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Bluetooth devices usher in new era of technological advancement


A COMPANY creating Bluetooth devices to help the mining industry run more efficiently is expanding its technology for use in everyday life.

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South Australian company Daelibs is working in the field of ambient intelligence and is the first in the world to develop Bluetooth beacons as a location attendance device.

The technology is being used in eight mines in Australia to help companies keep track of the whereabouts and safety of staff.

Mining company workers check in at waypoints at various locations in a mine with the help of Bluetooth beacons and NFC tags that work similar to the payWave feature in a credit card.

Daelibs Managing Director Michael Jones said the ambient intelligence technology was considered by many to be the first step in the Internet of Things.

“Ambient intelligence is software that operates in the context of your physical location and is all about giving contextual information to the end user,” he said.

“In the mining sector you need to know where people are. We log when they get there, and when they leave we make sure that everyone who logged in is leaving,” Jones said.

The Australian Information Industry Association – the nation’s peak industry association for organisations in the digital economy – is working with the South Australian Government to design an Internet of Things cluster to boost the productivity, efficiency and safety of the mining and energy resources industry.

The cluster – believed to be the first of its kind in the world – aims to encourage industry collaboration, streamline the flow of information, and allow real-time decisions.

AIIA Interim Cluster Facilitator Martin Woodcock said using ambience intelligence had improved the competency of workers.

“Ambience intelligence can monitor movement, heart rate, temperature and other factors which can be used to ascertain whether a person is fit to be working or whether they may have been injured,” he said.

“This provides far richer information than currently available and moves the technology beyond location-based services,” he said.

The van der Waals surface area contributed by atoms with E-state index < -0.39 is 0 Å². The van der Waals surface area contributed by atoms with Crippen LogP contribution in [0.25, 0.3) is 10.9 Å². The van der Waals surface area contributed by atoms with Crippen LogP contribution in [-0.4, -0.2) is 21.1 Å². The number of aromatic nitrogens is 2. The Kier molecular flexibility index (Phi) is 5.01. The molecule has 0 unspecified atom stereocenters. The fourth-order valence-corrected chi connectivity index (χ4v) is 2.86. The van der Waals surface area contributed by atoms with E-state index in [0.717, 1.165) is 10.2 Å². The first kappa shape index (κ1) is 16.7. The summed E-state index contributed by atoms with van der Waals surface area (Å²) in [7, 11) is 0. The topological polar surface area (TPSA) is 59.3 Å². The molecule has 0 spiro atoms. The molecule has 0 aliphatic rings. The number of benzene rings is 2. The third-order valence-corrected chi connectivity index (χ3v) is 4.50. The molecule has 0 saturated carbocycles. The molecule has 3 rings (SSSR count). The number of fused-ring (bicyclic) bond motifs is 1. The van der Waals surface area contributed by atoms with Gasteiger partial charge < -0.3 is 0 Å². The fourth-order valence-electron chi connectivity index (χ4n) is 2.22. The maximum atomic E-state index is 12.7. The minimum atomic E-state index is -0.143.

Jones and co-CEO Paul Coldrey have created similar products for the food industry through their sister company Kinesity.

 The devices are active in more than 100 Australian shopping centres and are exported to New Zealand, Indonesia and the United Kingdom.

“In essence we have Bluetooth beacons sit inside stores that send out a unique ID that our system recognises,” Jones said.

“If you have our app, it will recognise that you are nearby and we can know where you are and can send you information about that particular store.

Jones and Coldrey conceived the idea of exploring Bluetooth technology in 2012, and together expanded the business into three different companies: Daelibs, Kinesity, and Lumient.

But they initially had some challenges convincing the Bluetooth industry of its merits.

“We went to a big Bluetooth manufacturing company and spoke to them about our product,” Jones said.“They didn’t think it would work because that was not what Bluetooth was originally designed for.”

The two entrepreneurs responded by creating their own beacons.

Daelibs uses smart devices to track people and assets, Kinesity is used to connect customers and retailers and Lumient is charged with software development for the other two companies.

The software is developed in Adelaide, the capital of South Australia, but Jones and Coldrey outsource the hardware manufacturing to companies in China.

Jones said that as society became increasingly dependent on technology, Bluetooth devices would lead the way into transforming how people live their daily lives.

“More places and things will be tagged and will be able to communicate with each other,” he said.

“One day we will have robots doing household chores. We won’t be taking out the garbage or doing the dishes, they will be doing it for us.”

This is a Creative Commons story from The Lead South Australia, a news service providing stories about innovation in South Australia. Please feel free to use the story in any form of media. The story sources are linked in with the copy and all contacts are willing to talk further about the story. Copied to Clipboard

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